AUFBAU 65:17 August 20, 1999 p.13
CULTURE & ARTS
Aaron Copland: The Life and Work of an Uncommon Man
"The Definitive Biography of One of Our Greatest Composers"
by Howard Pollack; NY: Henry Holt & Co., 1999, [690 pp.] ISBN 0-8050-4909-6. 581 words Aaron Copland; A Brooklyn Jew, who became the quintessential [American] Composer
The "Definitive Biography?"
Any book that bills itself as "the definitive biography" of one of America's greatest composers raises expectations that almost dare critics to puncture them. None of the several Leonard Bernstein or Kurt Weill bios in print yet aspire to that. Anthony Tommasini could at least draw on close personal knowledge of his subject, Virgil Thomson, making his biography to at least some extent definitive. Eric Gordon's polemical Mark the Music: The Life and Work of Marc Blitzstein> of 1989 has gone out of print-- though copies are still available from the author in Venice, California.
Howard Pollack's Aaron Copland opus is larger than any of them, and is indeed likely to be the most important work on perhaps the most important American composer for some time to come. The writer is a musicologist heavily indebted to the pioneering efforts of mentors like William Austin (on whose writings, published and unpublished, he draws extensively), composers like Robert Palmer and Lukas Foss who worked with Copland, and colleagues like the composer Christopher Rouse (1949- ), who carried on a lengthy and illuminating private correspondence with Copland from 1962 almost until the latter's death in 1990.
What he has assembled is an impressive and exhausting, if not exactly exhaustive, compendium of observations, analyses, thoughts, and opinions by and about Copland and dozens of his associates on subjects ranging from the musical to the social, historical, and philosophical. Pollack has scoured thousands and thousands of letters and done hundreds of thorough, personal interviews.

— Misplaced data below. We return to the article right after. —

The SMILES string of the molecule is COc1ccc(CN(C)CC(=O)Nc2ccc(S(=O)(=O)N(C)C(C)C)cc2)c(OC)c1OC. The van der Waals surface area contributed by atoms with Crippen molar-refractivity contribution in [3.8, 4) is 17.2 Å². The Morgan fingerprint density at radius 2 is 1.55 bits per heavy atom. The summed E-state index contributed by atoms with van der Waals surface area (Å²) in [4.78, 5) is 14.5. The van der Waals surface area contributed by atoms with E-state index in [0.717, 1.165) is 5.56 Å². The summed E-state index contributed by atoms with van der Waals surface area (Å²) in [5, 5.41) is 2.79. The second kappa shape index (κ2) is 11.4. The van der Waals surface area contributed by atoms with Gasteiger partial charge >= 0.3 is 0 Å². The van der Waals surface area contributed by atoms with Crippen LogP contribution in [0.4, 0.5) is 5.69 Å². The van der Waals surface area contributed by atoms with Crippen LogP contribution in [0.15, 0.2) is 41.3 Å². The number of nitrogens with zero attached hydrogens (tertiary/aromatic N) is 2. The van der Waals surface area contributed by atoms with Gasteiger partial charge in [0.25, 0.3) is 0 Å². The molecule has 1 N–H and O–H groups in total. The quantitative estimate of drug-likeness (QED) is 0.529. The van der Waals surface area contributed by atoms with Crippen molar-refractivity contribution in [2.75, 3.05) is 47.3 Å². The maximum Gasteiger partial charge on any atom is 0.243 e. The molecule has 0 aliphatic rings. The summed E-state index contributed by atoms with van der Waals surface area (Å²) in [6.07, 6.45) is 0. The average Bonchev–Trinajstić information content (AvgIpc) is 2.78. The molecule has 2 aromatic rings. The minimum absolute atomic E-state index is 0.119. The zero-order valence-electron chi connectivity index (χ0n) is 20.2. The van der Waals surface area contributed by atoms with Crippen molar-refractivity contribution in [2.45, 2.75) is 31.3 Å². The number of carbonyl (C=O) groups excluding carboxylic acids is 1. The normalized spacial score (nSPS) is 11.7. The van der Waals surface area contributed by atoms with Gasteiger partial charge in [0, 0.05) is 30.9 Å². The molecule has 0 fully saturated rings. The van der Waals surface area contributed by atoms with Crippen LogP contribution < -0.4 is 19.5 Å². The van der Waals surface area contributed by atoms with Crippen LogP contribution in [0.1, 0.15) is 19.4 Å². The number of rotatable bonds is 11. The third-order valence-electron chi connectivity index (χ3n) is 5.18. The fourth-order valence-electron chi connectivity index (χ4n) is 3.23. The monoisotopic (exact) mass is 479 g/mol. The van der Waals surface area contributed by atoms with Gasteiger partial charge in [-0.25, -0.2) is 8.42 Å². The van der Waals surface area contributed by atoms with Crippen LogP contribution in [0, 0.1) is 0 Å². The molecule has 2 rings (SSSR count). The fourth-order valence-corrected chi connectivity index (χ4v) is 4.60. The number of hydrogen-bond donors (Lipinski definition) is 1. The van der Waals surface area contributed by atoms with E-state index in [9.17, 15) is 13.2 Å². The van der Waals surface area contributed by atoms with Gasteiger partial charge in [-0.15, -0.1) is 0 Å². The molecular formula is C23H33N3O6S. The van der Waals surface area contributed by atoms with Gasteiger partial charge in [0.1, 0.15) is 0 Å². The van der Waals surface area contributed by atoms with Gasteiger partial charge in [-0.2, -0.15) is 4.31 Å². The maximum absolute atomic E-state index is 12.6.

He has missed Christopher Davis's 1975 roman a clef, The Sun in Mid-Career, in which Copland has a dominant appearance under the name Asher Moak. But Pollack does delineate in greater detail than has appeared anywhere else Copland's probable sexual and demonstrable intellectual involvement with Marc Blitzstein and Eva Goldbeck--and many, many others--which was one of the novel's main subjects.
One of my favorite Copland quotes, from his 1964 Perspectives of New Music article, does not appear: "Every artist has the right to make his art our an emotion that moves him." Still, nearly the same sentiment does emerge in this 1968 letter to Rouse (p.214): "the strength of one's inner conviction as to the importance of what one does... justifies the doing of it." Similar was the good advice he gave Leonard Bernstein re worries whether what he was writing was American: "Sit down and write what comes into your head; if it's good it will be American." (p.194)
Unfortunately this quote, like many in the book, is obscurely credited: the writer has adopted an annoying method of putting footnotes only at the ends of paragraphs, many of which contain several quotations, and then listing the sources seriatim, occasionally without specificity. Thus, Lukas Foss, whose 75th birthday was celebrated with much fanfare (and written up in many newspapers, including this one) in 1997, is revealed, in a footnote (p.608) to have "recently revealed" (where!?) "that he was born not in 1922, as usually given, but in 1923."
Anyone reading this book and trying to find a simple answer to the question as to how Copland, a Brooklyn Jew of Eastern European ancestry, managed to create a music and an image of himself that became internationally accepted as definitively American will not have an easy time of it. But (s)he [the reader] will certainly find plenty of food for thought, listening, and further research. Particularly recommended: the sub-chapter "The Composer as Jew."
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